Luke 5:15-16 -- Amplified. But so much the more the news spread abroad concerning Him, and great crowds kept coming together to hear [Him] and to be healed by Him of their infirmities.

But He Himself withdrew [in retirement] to the wilderness (desert) and prayed.

This reveals one of my besetting sins. Wanting to keep jumping in to help people walk through, or be healed of, their "infirmities" -- body, soul, or spirit.

But Jesus withdrew Himself to the wilderness, and prayed.

Oh, my!! What a concept. Withdraw and pray, without jumping in and "fixing" -- controlling? -- "helping" -- doing what's "obviously" needed. [As my dear husband has described my knee-jerk responses to many crises ... throwing myself on other people's grenades.]

What a daily struggle for me! Withdrawing to pray, seek my Father's heart, hear His clear instructions, touch [spiritually speaking] only those He indicates ... even if I don't know how they will respond. Realizing it's not my business to know the ultimate result. My only "business" is to do what He calls me to do. Period.

And how would I know what He calls me to do? Listen.

How to hear His voice? Pray.

How to pray in that way? Withdraw to a "wilderness", "desert",
quiet room, closet.

To "Be" Jesus.

My prayer: "Come, Lord Jesus, fill me, and give me the courage and discipline to follow Your pattern."

Saturday, January 9, 2010


I wrote this prose/poem a few weeks ago, didn't like it, forgot about it. Was dumping my paper trash into the recycle bag this morning and saw this on the back of a story I'd written, pulled it out, re-read it, and thought... "Ehh... it ain't perfect, but it's true." So, here it be...

That I may know You...
lift You high above
the struggles, trials, and tests of life.
...praise You first, second and third,
and forever
for the Salvation You provided
for all [and, amazingly, for ME!!] You through the darkness
rejoice through the light --
Your Light --
that floods
my life, my soul, my spirit.
to know You
the Key to Life.

Wednesday, January 6, 2010


I was reading the Word this morning, my schedule having me committed to reading one of my least favorite Books, Ecclesiastes. While reading I spent time rolling my eyes and shaking my head at the verses and Solomon's thought patterns, and trying to stay on track, and I suddenly was "out there", my brain wandering. I honestly can't remember which verse tugged me this direction, but I suddenly thought "why do I always want to go places... why do I struggle when I'm sitting at home for such a long stretch?" Then I remembered. My personal slogan for life, in place many years ago, was:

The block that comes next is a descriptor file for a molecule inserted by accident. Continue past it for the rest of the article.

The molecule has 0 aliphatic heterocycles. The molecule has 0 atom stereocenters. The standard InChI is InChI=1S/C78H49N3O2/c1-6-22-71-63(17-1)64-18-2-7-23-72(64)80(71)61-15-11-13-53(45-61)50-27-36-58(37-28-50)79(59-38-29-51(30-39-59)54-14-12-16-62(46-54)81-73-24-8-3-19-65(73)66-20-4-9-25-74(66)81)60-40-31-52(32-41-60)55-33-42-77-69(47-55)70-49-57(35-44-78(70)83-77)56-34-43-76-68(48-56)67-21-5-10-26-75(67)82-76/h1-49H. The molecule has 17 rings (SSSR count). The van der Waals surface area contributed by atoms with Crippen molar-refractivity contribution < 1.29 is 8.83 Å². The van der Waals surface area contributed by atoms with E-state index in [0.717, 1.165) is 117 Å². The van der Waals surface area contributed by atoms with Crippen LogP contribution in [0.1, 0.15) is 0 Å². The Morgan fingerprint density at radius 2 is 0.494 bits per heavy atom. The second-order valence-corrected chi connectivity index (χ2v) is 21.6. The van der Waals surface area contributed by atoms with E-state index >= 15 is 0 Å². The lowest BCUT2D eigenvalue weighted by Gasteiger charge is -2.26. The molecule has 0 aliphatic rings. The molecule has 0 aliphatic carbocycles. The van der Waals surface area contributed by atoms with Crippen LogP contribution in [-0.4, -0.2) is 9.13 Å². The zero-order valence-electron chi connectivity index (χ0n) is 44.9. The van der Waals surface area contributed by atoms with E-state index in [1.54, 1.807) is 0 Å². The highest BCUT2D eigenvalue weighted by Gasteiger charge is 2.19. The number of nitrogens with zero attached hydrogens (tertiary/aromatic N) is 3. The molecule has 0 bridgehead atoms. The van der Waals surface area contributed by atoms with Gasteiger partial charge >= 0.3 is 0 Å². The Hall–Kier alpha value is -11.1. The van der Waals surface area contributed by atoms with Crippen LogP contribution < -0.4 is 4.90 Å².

Go new places, see new things, meet new people.

That's it. Even though it's not all connected to trips to other parts of the world, and I LOVE my house, and I've experienced a lot of those elements here on trips around the States, I most often think of my international wanderings. So...

that's why I enjoyed Costa Rica, was excited when visiting England, lived happily [most of the time] in Uganda and absolutely marveled at Morocco. Lots and lots of wonderful sights and sounds. Sweet, caring people. Creative thinking and plans. Innovations to fit into life as it's moving forward. Coming up with ways to share the Lord without bringing His name into the mix, but simply showing concern and love.

When I'm home, trapped in the everyday routines of life, it is easy for me to become bored and feel I simply don't fit. Yes, I realize "God is bigger" and I am content to walk on the path He has chosen for me. I never consider it an option to be disobedient to His will for me at any moment. But I do look forward to the times when He opens a new, unwalked-upon path for me to begin a jaunt ... and can live my motto:

go new places, see new things, meet new people.

Monday, January 4, 2010


I wrote this in Oct., '01, when I was on a trip to the North Shore of Lake Superior from Duluth to Grand Marais, MN. I was recovering from a surprising depression that slammed me near the end of September over the 9/11 attacks. My husband is just the best... and after nearly 25 years, my thoughts re: him haven't changed a heartbeat, even with all the challenges that come with life and create unexpected stresses. I am so grateful to the Lord for dropping him into my life. The first line is linked to the fact that my son, when my husband was going to bless me and send me off, shook his head in amazement that I had the gumption to hit the road when much was happening at home that needed my time, attention and help. I packed up rapidly and hit the road and was gone for several days. [BTW, when I typed this poem out, I put it in the order/manner I wanted. When I hit "preview" it turned the "poem" into a "paragraph" -- so much to learn. But rather than risk losing it, I'll just pop it your way. So I just threw in the "dashes" to show some division. AAKK!!]

"You hug your husband, and tell him you appreciate him," Steve, my wise son said. -----

I did -- and I do. ----

"I'm sending you my representative," Abba said to me Those years ago. ----

And in the season of robins and lilacs, You bounced through my door -- One of a group. -----

For some reason, I noticed. And weeks later "we" noticed --

And then we got married. [Just about that fast --
and that shocking -- And scary!!] -----

[Because the world would never have put us together, But Abba did.] -----

You were not who I expected -- I was a surprise to you. [I still am sometimes, I think.] -----

But if I know nothing else in this life to be true,
I know my Abba sent his representative. ----